It’s spring, which means we are officially in butterfly season, a time when you can expect to see these famously social creatures flitting about. These lovely creatures will be looking for nectar on through November in many areas, so why not give them a place to land and drink where you can enjoy their beauty? Here are some tips on planting a garden that will attract a kaleidoscope of butterflies and keep them coming back for more.
Planning Your Garden
When it comes to where to plant the garden, it truly doesn’t matter whether it’s in the ground, in a container, or in window box or raised bed—what matters more is how much sun the area gets. Butterfly gardens are best planned for a sunny area, one that receives at least six hours of direct sunlight per day. Pick an area that doesn’t get a lot of wind, and your new butterfly friends will be grateful to have somewhere to alight in peace. Add a puddling station, or some other shallow water source and you’ll have a full-service butterfly pit stop!
To bring the butterfly garden theme full circle, use a butterfly shaped raised garden bed for your garden. This raised bed is durable and rot-proof, and easy to plant and re-plant season after season.
Choosing the Right Plants
You’ll need to plant both host and nectar plants for each stage of the butterfly’s life, and preferably plants that are native to your area. Different types of butterflies prefer different types of plants, so the more varied your plant choices, the more diversity you will find in the butterflies you attract. Here are some plants that are sure to catch their attention:
South American verbena
Western bleeding heart
More Tips, Tricks, and Good-to-Know Info
Avoid insecticides. They are lethal to butterflies. Even “benign” insecticides will kill butterflies in the caterpillar stage.
Look for the “butterfly friendly” label. Look for this label when shopping for plants at your local nursery; keep in mind, however, that not all butterfly garden plants will have this label, so it’s best to do your own research on native plants in your area that are used for butterfly gardens.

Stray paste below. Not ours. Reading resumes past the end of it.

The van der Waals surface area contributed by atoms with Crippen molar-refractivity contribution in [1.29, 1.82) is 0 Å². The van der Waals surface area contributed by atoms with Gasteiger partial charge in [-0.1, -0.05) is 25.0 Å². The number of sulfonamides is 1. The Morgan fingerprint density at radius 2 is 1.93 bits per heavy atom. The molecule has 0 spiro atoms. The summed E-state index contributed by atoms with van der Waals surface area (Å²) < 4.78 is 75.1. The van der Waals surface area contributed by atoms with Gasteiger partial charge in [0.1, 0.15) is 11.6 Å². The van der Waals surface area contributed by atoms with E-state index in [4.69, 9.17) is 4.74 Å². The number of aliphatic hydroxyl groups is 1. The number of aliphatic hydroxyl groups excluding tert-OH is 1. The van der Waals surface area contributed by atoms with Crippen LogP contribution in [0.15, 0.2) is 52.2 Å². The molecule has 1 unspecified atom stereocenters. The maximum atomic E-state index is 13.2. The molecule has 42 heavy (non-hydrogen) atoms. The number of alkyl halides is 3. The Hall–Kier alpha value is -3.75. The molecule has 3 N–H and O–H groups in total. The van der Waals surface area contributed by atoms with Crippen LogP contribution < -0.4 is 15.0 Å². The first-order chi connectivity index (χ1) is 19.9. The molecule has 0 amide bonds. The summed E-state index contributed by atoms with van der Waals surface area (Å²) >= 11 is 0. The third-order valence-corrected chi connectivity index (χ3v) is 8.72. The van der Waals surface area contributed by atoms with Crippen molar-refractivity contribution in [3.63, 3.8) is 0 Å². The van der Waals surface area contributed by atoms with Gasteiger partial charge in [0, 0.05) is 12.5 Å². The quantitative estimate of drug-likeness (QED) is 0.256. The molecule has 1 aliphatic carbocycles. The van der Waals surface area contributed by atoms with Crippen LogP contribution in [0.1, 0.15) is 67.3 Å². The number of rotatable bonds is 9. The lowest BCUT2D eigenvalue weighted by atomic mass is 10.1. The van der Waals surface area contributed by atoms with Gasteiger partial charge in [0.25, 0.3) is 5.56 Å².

Use plants of varying heights. Not only will your new butterfly friends appreciate the variety, but you will enjoy a more visually balanced garden.
Plant in large patches. This will help the butterflies find this new hangout, as they will be better able to see and smell a grouping of plants better than a few plants dispersed throughout your garden.
Vibrant-colored blooms work best. When it comes to what attracts their attention, butterflies are a lot like humans: they notice vibrant flowers much more than those with more subdued hues. It’s not the color they notice, however, but the sweeter nectar that these bright blooms promise.
Don’t forget the rocks. Butterflies love to have a place to bask in the morning sun, so be sure to place a few large, flat rocks in your garden.
Environmental Benefits of a Butterfly Garden
With the decline in population of the monarch butterfly and other North American butterfly species, not to mention those found in other countries, creating places for butterflies to feed, rest, and (most importantly) multiply, is important. Not only are they enjoyable to watch as a natural wonder, but they are pollinators that are intrinsic to the plant cycle—making them truly irreplaceable!
Even though your goal of creating a butterfly garden may be purely for your own enjoyment, you can also bask in the pride that you are contributing to a more balanced ecosystem, and providing a sanctuary—however small—for these gorgeous creatures to thrive! Happy planting!
Want More Planting Ideas and Tools?
Whether you’re planting an edible garden, a hanging garden, or a window garden full of bright blossoms to celebrate the spring season, we have the tools you need to get the job done. Visit us at www.HooksandLattice.com or call us at 1-800-896-0978. For more gardening tips and tricks, check out more of our blog.